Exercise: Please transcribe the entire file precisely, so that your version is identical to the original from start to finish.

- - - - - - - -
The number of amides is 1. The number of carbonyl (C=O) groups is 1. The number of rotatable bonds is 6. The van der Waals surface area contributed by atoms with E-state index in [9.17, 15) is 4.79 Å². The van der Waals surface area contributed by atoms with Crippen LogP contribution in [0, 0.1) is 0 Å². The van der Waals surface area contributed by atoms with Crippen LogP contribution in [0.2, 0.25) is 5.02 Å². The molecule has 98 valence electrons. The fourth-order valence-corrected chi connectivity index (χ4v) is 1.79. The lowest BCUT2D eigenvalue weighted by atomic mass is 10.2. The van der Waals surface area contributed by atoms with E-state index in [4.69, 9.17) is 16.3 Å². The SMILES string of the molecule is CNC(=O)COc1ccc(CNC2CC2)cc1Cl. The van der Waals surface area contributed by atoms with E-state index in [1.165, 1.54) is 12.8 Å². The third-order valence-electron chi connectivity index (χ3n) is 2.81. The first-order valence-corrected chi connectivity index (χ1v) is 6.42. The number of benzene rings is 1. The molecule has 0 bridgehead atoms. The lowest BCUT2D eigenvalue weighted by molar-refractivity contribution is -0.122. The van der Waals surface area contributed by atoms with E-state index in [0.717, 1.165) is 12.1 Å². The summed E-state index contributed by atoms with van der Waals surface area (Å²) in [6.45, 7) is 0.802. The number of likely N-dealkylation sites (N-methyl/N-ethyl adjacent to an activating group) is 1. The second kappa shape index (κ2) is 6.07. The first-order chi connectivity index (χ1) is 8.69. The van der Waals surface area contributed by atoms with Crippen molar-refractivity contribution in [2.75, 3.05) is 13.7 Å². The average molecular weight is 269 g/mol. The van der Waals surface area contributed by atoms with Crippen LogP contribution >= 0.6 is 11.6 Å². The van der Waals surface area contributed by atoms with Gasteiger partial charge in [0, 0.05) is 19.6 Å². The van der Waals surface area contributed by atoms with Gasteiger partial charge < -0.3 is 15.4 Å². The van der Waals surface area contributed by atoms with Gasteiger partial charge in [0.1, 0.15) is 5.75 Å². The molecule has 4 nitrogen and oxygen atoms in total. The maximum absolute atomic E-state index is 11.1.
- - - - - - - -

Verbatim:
The number of amides is 1. The number of carbonyl (C=O) groups is 1. The number of rotatable bonds is 6. The van der Waals surface area contributed by atoms with E-state index in [9.17, 15) is 4.79 Å². The van der Waals surface area contributed by atoms with Crippen LogP contribution in [0, 0.1) is 0 Å². The van der Waals surface area contributed by atoms with Crippen LogP contribution in [0.2, 0.25) is 5.02 Å². The molecule has 98 valence electrons. The fourth-order valence-corrected chi connectivity index (χ4v) is 1.79. The lowest BCUT2D eigenvalue weighted by atomic mass is 10.2. The van der Waals surface area contributed by atoms with E-state index in [4.69, 9.17) is 16.3 Å². The SMILES string of the molecule is CNC(=O)COc1ccc(CNC2CC2)cc1Cl. The van der Waals surface area contributed by atoms with E-state index in [1.165, 1.54) is 12.8 Å². The third-order valence-electron chi connectivity index (χ3n) is 2.81. The first-order valence-corrected chi connectivity index (χ1v) is 6.42. The number of benzene rings is 1. The molecule has 0 bridgehead atoms. The lowest BCUT2D eigenvalue weighted by molar-refractivity contribution is -0.122. The van der Waals surface area contributed by atoms with E-state index in [0.717, 1.165) is 12.1 Å². The summed E-state index contributed by atoms with van der Waals surface area (Å²) in [6.45, 7) is 0.802. The number of likely N-dealkylation sites (N-methyl/N-ethyl adjacent to an activating group) is 1. The second kappa shape index (κ2) is 6.07. The first-order chi connectivity index (χ1) is 8.69. The van der Waals surface area contributed by atoms with Crippen molar-refractivity contribution in [2.75, 3.05) is 13.7 Å². The average molecular weight is 269 g/mol. The van der Waals surface area contributed by atoms with Crippen LogP contribution >= 0.6 is 11.6 Å². The van der Waals surface area contributed by atoms with Gasteiger partial charge in [0, 0.05) is 19.6 Å². The van der Waals surface area contributed by atoms with Gasteiger partial charge < -0.3 is 15.4 Å². The van der Waals surface area contributed by atoms with Gasteiger partial charge in [0.1, 0.15) is 5.75 Å². The molecule has 4 nitrogen and oxygen atoms in total. The maximum absolute atomic E-state index is 11.1.